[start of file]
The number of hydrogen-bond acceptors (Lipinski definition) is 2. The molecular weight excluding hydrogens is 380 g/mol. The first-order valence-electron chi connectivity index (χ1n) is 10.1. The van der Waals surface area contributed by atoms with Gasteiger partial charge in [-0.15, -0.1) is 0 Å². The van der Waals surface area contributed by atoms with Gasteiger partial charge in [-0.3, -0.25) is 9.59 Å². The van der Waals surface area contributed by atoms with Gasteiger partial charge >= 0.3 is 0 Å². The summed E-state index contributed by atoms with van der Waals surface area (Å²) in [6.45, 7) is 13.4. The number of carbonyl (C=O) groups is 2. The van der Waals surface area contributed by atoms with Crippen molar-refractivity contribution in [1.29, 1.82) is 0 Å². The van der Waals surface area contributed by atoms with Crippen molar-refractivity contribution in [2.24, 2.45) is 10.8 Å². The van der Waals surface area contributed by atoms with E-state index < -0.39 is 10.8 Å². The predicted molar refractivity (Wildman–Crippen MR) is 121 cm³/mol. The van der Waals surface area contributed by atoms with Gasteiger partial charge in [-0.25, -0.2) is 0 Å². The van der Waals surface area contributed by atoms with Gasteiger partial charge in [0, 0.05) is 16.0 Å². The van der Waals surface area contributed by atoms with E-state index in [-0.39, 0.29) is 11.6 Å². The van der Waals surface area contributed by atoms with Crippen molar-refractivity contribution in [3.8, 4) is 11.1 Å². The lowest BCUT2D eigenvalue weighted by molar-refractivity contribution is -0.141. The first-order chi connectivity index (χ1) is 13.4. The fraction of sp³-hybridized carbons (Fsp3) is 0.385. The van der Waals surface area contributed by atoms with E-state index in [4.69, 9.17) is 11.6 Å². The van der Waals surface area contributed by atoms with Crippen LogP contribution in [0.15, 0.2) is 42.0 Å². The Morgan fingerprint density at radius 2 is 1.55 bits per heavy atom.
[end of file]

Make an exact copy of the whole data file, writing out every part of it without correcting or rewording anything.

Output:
The number of hydrogen-bond acceptors (Lipinski definition) is 2. The molecular weight excluding hydrogens is 380 g/mol. The first-order valence-electron chi connectivity index (χ1n) is 10.1. The van der Waals surface area contributed by atoms with Gasteiger partial charge in [-0.15, -0.1) is 0 Å². The van der Waals surface area contributed by atoms with Gasteiger partial charge in [-0.3, -0.25) is 9.59 Å². The van der Waals surface area contributed by atoms with Gasteiger partial charge >= 0.3 is 0 Å². The summed E-state index contributed by atoms with van der Waals surface area (Å²) in [6.45, 7) is 13.4. The number of carbonyl (C=O) groups is 2. The van der Waals surface area contributed by atoms with Crippen molar-refractivity contribution in [1.29, 1.82) is 0 Å². The van der Waals surface area contributed by atoms with Crippen molar-refractivity contribution in [2.24, 2.45) is 10.8 Å². The van der Waals surface area contributed by atoms with E-state index < -0.39 is 10.8 Å². The predicted molar refractivity (Wildman–Crippen MR) is 121 cm³/mol. The van der Waals surface area contributed by atoms with Gasteiger partial charge in [-0.25, -0.2) is 0 Å². The van der Waals surface area contributed by atoms with Gasteiger partial charge in [0, 0.05) is 16.0 Å². The van der Waals surface area contributed by atoms with E-state index in [-0.39, 0.29) is 11.6 Å². The van der Waals surface area contributed by atoms with Crippen molar-refractivity contribution in [3.8, 4) is 11.1 Å². The lowest BCUT2D eigenvalue weighted by molar-refractivity contribution is -0.141. The first-order chi connectivity index (χ1) is 13.4. The fraction of sp³-hybridized carbons (Fsp3) is 0.385. The van der Waals surface area contributed by atoms with E-state index in [4.69, 9.17) is 11.6 Å². The van der Waals surface area contributed by atoms with Crippen LogP contribution in [0.15, 0.2) is 42.0 Å². The Morgan fingerprint density at radius 2 is 1.55 bits per heavy atom.